Enveloping3D - Algorithms
Spatial impression, sound sources from the front
The starting point for the development of the Enveloping3D algorithms was the observation already described on the previous page that music recordings with HOA do not produce a satisfactory three-dimensional spatial impression for the listener. Such a spatial impression is familiar to concert goers of classical music from good concert halls - even in pop music it fundamentally improves the overall sound if it is tuned in.
Some current 3D audio recordings make do with a trick: Sound sources are not only placed at the front, but also at the side, at the back and/or at the top. In some cases this works impressively, but on the whole it is a trick that distracts from the lack of true spatial impression. On almost all stages of the world the audience perceives the artists from the front. A usable 3D audio system must be able to represent this situation with impressive spatiality.
The mechanisms of hearing, with regard to this spatial impression and the perception of diffuse sound in general, are still researched insufficiently, as is the understanding of diffuse sound in acoustics incomplete. One can assume, however, that the human perceptual system, as with other hearing phenomena, has several approaches with which the presence of diffuse sound is detected and experienced by the listener.
In this environment, the Enveloping3D algorithms apply by changing the spatiality in the HOA sound field, thereby compensating for unavoidable losses of the transmission system and adapting the recorded soundfield to the conditions of human perception.
The effect of the algorithms on the listener is comparable to the effect of room acoustics in a good concert hall, perhaps even more intense. It also succeeds in resolving a contradiction that comes to the fore much more strongly with 3D audio than with simple stereo: the listener of recordings is accustomed to (virtually) being placed relatively close to the action (i.e. the instruments as sound sources) - but with 3D audio he rightly expects the spatial experience of a concert hall at the same time, which is only possible with a considerable (virtual) distance to the action, the prerequisite for the development of spatial information. Even in concert halls, it is well known that the front rows of seats are not suitable for the experience of the overall sound experience.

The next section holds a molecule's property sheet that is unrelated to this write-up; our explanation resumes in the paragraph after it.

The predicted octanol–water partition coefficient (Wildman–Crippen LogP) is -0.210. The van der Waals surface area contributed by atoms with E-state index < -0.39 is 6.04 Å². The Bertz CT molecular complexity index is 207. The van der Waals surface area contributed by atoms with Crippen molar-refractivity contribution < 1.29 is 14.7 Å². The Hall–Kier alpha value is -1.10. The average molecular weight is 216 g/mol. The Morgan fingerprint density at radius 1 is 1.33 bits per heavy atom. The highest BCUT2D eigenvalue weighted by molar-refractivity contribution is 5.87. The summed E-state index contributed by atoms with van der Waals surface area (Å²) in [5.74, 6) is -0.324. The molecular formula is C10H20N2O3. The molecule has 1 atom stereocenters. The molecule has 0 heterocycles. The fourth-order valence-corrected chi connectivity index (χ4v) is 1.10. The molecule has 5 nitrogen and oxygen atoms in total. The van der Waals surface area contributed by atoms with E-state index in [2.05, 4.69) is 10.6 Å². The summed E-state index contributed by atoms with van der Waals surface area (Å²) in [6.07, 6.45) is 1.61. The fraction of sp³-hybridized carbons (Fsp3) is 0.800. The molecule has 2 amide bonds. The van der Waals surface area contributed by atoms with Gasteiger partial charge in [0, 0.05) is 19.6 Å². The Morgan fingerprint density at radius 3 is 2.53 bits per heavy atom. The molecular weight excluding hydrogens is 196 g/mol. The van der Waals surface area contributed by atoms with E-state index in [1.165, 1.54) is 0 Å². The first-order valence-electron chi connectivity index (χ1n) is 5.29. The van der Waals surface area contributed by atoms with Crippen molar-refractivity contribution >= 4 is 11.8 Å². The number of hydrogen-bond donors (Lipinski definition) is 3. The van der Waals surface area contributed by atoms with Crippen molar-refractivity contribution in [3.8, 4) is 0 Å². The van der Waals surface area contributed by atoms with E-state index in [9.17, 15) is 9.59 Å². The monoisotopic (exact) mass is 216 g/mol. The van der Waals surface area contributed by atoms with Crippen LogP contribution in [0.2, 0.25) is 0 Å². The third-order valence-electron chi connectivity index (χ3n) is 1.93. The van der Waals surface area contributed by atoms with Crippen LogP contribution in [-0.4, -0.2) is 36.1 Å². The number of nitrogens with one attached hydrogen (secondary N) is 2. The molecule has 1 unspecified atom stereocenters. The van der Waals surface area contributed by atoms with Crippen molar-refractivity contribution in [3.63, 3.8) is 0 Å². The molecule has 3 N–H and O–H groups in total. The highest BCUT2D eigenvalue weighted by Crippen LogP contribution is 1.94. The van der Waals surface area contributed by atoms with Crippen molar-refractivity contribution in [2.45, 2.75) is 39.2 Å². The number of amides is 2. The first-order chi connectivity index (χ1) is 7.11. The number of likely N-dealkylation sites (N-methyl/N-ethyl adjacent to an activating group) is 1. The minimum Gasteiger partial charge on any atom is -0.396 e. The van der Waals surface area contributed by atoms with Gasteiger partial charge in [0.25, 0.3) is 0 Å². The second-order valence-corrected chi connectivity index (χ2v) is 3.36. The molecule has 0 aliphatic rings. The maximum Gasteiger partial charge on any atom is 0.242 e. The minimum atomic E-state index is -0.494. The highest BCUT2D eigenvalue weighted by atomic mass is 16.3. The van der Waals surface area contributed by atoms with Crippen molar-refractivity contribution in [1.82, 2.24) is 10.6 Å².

First experiences with recordings processed with the algorithms show that the listening experience in pop music also benefits enormously from this kind of spatiality and that correctly implemented 3D audio will lead to a "renaissance of listening" and to a completely new kind of listening culture.
The importance of the algorithms can hardly be overestimated, as they are needed again and again at the various points of the audio transmission process for adjustments.
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